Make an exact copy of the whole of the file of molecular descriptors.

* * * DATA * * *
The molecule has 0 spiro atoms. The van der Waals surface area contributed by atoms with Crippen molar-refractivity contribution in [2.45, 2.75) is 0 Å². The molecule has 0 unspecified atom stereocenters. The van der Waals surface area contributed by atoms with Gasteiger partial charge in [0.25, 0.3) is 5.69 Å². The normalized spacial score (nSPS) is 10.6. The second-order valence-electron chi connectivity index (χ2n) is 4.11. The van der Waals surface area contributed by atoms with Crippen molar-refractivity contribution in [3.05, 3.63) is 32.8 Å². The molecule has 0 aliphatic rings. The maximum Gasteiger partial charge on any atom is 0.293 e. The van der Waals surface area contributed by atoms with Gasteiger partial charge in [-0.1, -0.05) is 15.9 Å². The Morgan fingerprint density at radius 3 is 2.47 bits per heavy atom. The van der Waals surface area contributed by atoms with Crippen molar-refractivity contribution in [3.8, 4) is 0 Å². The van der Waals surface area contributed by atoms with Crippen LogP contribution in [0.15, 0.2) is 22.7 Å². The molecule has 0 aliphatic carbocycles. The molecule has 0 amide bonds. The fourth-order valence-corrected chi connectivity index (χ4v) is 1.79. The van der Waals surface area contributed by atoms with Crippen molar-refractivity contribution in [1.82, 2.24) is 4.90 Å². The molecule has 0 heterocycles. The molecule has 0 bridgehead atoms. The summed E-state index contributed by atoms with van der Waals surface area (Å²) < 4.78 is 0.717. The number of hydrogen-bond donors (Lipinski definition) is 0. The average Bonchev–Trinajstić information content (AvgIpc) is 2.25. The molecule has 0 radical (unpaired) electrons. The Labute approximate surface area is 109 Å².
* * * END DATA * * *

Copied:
The molecule has 0 spiro atoms. The van der Waals surface area contributed by atoms with Crippen molar-refractivity contribution in [2.45, 2.75) is 0 Å². The molecule has 0 unspecified atom stereocenters. The van der Waals surface area contributed by atoms with Gasteiger partial charge in [0.25, 0.3) is 5.69 Å². The normalized spacial score (nSPS) is 10.6. The second-order valence-electron chi connectivity index (χ2n) is 4.11. The van der Waals surface area contributed by atoms with Crippen molar-refractivity contribution in [3.05, 3.63) is 32.8 Å². The molecule has 0 aliphatic rings. The maximum Gasteiger partial charge on any atom is 0.293 e. The van der Waals surface area contributed by atoms with Gasteiger partial charge in [-0.1, -0.05) is 15.9 Å². The Morgan fingerprint density at radius 3 is 2.47 bits per heavy atom. The van der Waals surface area contributed by atoms with Crippen molar-refractivity contribution in [3.8, 4) is 0 Å². The van der Waals surface area contributed by atoms with Crippen LogP contribution in [0.15, 0.2) is 22.7 Å². The molecule has 0 aliphatic carbocycles. The molecule has 0 amide bonds. The fourth-order valence-corrected chi connectivity index (χ4v) is 1.79. The van der Waals surface area contributed by atoms with Crippen molar-refractivity contribution in [1.82, 2.24) is 4.90 Å². The molecule has 0 heterocycles. The molecule has 0 bridgehead atoms. The summed E-state index contributed by atoms with van der Waals surface area (Å²) < 4.78 is 0.717. The number of hydrogen-bond donors (Lipinski definition) is 0. The average Bonchev–Trinajstić information content (AvgIpc) is 2.25. The molecule has 0 radical (unpaired) electrons. The Labute approximate surface area is 109 Å².